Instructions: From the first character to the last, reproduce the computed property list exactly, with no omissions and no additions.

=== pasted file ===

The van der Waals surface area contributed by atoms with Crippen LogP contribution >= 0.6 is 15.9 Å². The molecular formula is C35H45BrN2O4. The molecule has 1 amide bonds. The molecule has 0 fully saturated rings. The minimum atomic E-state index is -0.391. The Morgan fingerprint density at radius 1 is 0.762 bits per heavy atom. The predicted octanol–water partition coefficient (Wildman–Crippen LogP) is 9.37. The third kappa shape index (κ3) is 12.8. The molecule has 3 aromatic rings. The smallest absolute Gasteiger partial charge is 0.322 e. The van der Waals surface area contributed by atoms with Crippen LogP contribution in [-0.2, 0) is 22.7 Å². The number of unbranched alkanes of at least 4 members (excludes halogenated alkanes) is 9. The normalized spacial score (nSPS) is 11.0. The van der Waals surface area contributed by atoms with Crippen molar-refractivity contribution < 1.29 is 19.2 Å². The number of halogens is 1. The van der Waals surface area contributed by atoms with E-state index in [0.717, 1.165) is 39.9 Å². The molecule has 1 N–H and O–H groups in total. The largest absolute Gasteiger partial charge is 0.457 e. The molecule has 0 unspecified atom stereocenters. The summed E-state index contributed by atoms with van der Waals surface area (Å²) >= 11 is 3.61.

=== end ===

The van der Waals surface area contributed by atoms with Crippen LogP contribution >= 0.6 is 15.9 Å². The molecular formula is C35H45BrN2O4. The molecule has 1 amide bonds. The molecule has 0 fully saturated rings. The minimum atomic E-state index is -0.391. The Morgan fingerprint density at radius 1 is 0.762 bits per heavy atom. The predicted octanol–water partition coefficient (Wildman–Crippen LogP) is 9.37. The third kappa shape index (κ3) is 12.8. The molecule has 3 aromatic rings. The smallest absolute Gasteiger partial charge is 0.322 e. The van der Waals surface area contributed by atoms with Crippen LogP contribution in [-0.2, 0) is 22.7 Å². The number of unbranched alkanes of at least 4 members (excludes halogenated alkanes) is 9. The normalized spacial score (nSPS) is 11.0. The van der Waals surface area contributed by atoms with Crippen molar-refractivity contribution < 1.29 is 19.2 Å². The number of halogens is 1. The van der Waals surface area contributed by atoms with E-state index in [0.717, 1.165) is 39.9 Å². The molecule has 1 N–H and O–H groups in total. The largest absolute Gasteiger partial charge is 0.457 e. The molecule has 0 unspecified atom stereocenters. The summed E-state index contributed by atoms with van der Waals surface area (Å²) >= 11 is 3.61.